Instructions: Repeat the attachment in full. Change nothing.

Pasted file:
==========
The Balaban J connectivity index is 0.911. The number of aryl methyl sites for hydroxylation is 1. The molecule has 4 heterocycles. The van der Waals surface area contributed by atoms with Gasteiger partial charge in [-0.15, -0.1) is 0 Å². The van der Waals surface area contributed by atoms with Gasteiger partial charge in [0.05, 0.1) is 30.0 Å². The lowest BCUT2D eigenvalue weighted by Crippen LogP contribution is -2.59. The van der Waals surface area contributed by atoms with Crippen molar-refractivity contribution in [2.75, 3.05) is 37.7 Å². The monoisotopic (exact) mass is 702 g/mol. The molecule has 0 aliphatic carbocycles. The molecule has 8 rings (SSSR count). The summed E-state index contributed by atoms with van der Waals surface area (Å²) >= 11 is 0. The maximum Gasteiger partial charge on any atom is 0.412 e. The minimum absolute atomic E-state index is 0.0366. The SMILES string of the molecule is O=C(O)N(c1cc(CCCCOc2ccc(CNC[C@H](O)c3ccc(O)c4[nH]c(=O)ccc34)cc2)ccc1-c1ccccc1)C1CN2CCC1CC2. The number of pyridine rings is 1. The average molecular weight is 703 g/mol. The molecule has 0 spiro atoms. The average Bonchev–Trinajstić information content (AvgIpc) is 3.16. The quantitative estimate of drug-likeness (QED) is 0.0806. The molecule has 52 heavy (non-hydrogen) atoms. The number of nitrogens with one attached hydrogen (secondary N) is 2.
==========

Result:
The Balaban J connectivity index is 0.911. The number of aryl methyl sites for hydroxylation is 1. The molecule has 4 heterocycles. The van der Waals surface area contributed by atoms with Gasteiger partial charge in [-0.15, -0.1) is 0 Å². The van der Waals surface area contributed by atoms with Gasteiger partial charge in [0.05, 0.1) is 30.0 Å². The lowest BCUT2D eigenvalue weighted by Crippen LogP contribution is -2.59. The van der Waals surface area contributed by atoms with Crippen molar-refractivity contribution in [2.75, 3.05) is 37.7 Å². The monoisotopic (exact) mass is 702 g/mol. The molecule has 0 aliphatic carbocycles. The molecule has 8 rings (SSSR count). The summed E-state index contributed by atoms with van der Waals surface area (Å²) >= 11 is 0. The maximum Gasteiger partial charge on any atom is 0.412 e. The minimum absolute atomic E-state index is 0.0366. The SMILES string of the molecule is O=C(O)N(c1cc(CCCCOc2ccc(CNC[C@H](O)c3ccc(O)c4[nH]c(=O)ccc34)cc2)ccc1-c1ccccc1)C1CN2CCC1CC2. The number of pyridine rings is 1. The average molecular weight is 703 g/mol. The molecule has 0 spiro atoms. The average Bonchev–Trinajstić information content (AvgIpc) is 3.16. The quantitative estimate of drug-likeness (QED) is 0.0806. The molecule has 52 heavy (non-hydrogen) atoms. The number of nitrogens with one attached hydrogen (secondary N) is 2.